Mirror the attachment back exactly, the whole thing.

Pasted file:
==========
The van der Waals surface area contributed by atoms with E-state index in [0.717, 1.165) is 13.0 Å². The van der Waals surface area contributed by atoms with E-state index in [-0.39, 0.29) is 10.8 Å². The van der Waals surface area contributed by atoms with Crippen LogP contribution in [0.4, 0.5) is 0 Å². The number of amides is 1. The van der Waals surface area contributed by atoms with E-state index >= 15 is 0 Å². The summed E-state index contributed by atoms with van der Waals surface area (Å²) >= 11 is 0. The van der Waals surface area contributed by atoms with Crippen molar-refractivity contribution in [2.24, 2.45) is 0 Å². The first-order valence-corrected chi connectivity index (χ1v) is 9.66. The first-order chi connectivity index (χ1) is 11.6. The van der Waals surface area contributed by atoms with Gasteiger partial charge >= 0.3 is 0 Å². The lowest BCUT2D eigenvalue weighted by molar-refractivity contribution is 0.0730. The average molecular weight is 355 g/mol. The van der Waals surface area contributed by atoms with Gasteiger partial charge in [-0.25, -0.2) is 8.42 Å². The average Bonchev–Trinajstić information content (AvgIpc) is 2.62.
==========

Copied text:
The van der Waals surface area contributed by atoms with E-state index in [0.717, 1.165) is 13.0 Å². The van der Waals surface area contributed by atoms with E-state index in [-0.39, 0.29) is 10.8 Å². The van der Waals surface area contributed by atoms with Crippen LogP contribution in [0.4, 0.5) is 0 Å². The number of amides is 1. The van der Waals surface area contributed by atoms with E-state index >= 15 is 0 Å². The summed E-state index contributed by atoms with van der Waals surface area (Å²) >= 11 is 0. The van der Waals surface area contributed by atoms with Crippen molar-refractivity contribution in [2.24, 2.45) is 0 Å². The first-order valence-corrected chi connectivity index (χ1v) is 9.66. The first-order chi connectivity index (χ1) is 11.6. The van der Waals surface area contributed by atoms with Gasteiger partial charge >= 0.3 is 0 Å². The lowest BCUT2D eigenvalue weighted by molar-refractivity contribution is 0.0730. The average molecular weight is 355 g/mol. The van der Waals surface area contributed by atoms with Gasteiger partial charge in [-0.25, -0.2) is 8.42 Å². The average Bonchev–Trinajstić information content (AvgIpc) is 2.62.